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Ask the Expert: What legal issues do well-being initiatives generate?


The question 

I have been asked to introduce some health and well-being initiatives into our workplace. Where should I start and are there any particular legal issues/pitfalls that I need to be aware of?
The legal verdict
Esther Smith, a partner at Thomas Eggar
Where to start indeed! There is pretty much an endless list of things that you could think about when considering health and well-being initiatives but, to a certain extent, what is appropriate and proportionate depends on the nature of your business, your workforce and your resources.
Simply having a good appraisal system and clear objectives in place can be a good starting point as it gives employees clear avenues in which to raise concerns and express any reasons for stress, while understanding exactly what is expected of them job-wise.
Risk assessments of workplaces and work environments are also key and should, in any event, be carried out routinely, but they may require an update. Health-screening for employees may likewise be seen as a useful benefit, particularly if you have issues with sickness absence.
But some commonplace softer options also include subsidised gym membership (or, if you have the space, making arrangements for a fitness trainer to carry out sessions at lunchtime); supplying fresh fruit once a week or providing access to an employee assistance helpline.
If you really have no idea where to start, a good idea might be to ask employees themselves what they would like and what they feel would benefit them. 
You might not be able to afford the additional two weeks’ holiday that they are all bound to request, but you are more likely to see what you provide being taken up if you involve people from the outset.
Esther Smith is a partner in Thomas Eggar‘s Employment Law Unit.
Adam Partington, a solicitor at Speechly Bircham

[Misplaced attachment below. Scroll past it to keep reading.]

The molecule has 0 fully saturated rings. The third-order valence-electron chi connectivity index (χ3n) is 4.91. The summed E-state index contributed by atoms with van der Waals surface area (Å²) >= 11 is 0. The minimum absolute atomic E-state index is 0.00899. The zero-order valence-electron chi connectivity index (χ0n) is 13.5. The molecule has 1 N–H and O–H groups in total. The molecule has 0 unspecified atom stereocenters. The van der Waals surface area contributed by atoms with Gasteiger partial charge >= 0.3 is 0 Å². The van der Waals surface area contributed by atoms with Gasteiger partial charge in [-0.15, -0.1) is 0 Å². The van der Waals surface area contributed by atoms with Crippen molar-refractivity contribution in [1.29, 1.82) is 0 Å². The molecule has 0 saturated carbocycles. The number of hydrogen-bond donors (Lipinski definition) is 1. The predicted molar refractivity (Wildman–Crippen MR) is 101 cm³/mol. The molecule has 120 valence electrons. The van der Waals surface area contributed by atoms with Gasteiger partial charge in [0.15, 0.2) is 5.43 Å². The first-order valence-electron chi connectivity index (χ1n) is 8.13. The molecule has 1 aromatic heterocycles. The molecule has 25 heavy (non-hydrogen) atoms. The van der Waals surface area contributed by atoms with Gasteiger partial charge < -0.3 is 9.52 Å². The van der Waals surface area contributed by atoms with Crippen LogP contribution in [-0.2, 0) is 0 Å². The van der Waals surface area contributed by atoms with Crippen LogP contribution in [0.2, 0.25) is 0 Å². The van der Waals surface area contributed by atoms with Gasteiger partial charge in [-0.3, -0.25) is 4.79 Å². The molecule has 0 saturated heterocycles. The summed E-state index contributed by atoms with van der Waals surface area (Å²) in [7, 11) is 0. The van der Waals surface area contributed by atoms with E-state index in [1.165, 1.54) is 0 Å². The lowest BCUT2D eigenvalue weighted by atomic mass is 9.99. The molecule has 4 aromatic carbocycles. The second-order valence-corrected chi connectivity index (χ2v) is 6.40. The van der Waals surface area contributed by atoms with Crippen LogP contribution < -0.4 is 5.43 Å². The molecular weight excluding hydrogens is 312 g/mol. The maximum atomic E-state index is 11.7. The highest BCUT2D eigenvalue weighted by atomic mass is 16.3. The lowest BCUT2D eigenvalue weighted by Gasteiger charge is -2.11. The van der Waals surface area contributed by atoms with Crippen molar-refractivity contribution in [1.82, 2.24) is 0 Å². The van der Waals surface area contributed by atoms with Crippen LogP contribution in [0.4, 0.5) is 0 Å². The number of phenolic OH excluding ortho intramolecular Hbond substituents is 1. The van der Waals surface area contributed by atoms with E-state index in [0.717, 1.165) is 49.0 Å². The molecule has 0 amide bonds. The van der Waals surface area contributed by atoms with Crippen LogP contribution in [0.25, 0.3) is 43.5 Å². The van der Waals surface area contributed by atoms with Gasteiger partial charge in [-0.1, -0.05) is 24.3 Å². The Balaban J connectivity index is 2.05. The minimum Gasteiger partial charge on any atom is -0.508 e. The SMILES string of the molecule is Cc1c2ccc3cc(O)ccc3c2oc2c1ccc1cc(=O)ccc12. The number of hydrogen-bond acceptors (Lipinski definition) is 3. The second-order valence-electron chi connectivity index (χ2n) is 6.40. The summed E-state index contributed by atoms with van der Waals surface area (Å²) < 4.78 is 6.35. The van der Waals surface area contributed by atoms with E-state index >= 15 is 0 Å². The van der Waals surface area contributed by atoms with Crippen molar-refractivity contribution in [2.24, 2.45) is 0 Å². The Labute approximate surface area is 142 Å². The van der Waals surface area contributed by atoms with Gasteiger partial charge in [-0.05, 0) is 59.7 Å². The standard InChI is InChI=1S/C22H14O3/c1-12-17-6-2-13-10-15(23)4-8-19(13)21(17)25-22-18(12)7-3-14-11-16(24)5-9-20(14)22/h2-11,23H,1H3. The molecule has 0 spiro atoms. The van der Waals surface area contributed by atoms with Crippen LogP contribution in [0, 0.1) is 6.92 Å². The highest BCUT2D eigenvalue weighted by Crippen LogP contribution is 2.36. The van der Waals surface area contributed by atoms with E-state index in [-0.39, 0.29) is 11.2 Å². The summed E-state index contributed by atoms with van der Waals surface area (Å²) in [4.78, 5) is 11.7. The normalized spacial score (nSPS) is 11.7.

From a legal perspective, I would consider whether you want to make the initiatives contractual or offer them as discretionary employment benefits.
A contractual entitlement would make it more difficult for you to change the benefit if the need arose in future. Any changes to (or indeed withdrawal of) such benefits would also need to be agreed with the employees concerned.
Making the provision of benefits discretionary, however, would make it easier to vary them should the need arise. This option is, therefore, generally preferable to employers.
But whatever tack you decide to take, it is important to ensure that any relevant documentation correctly reflects whether you have made the benefits contractual or non-contractual.
From a practical perspective, another thing to think about is whether you plan to take on health and well-being service providers as it will be necessary to think about budgets and how much such services are likely to cost.
Safe and non-discriminatory
Broadly-speaking, however, the legal issues or pitfalls will depend on the specific health and well-being initiatives that you are seeking to provide. From a general perspective, you should try to ensure that they are non-discriminatory and offered in such a way that provides all employees with reasonable access to them.
For example, an initiative to try and get staff fitter by providing specific sports activities could potentially discriminate against employees with disabilities that would not be able to participate. In this instance, you should try and ensure that such activities could be made available to all personnel.
In addition, employers are also under a duty to provide their employees with a safe place of work that has adequate facilities in place.
Therefore, if any of your proposed initiatives require specific facilities or the use of certain equipment, you should ensure that the aforementioned facilities are up to the job and that the equipment is both safe, and used in safe way.
It is also worth considering the possibility that accidents may occur as a result of a given initiative and so make adequate first-aid provision as well as taking out insurance.
Indeed, it would be sensible to check with insurers that your proposed initiatives comply with your policy. You may also need to carry out health and safety risk assessments.
Adam Partington is a solicitor at Speechly Bircham LLP.

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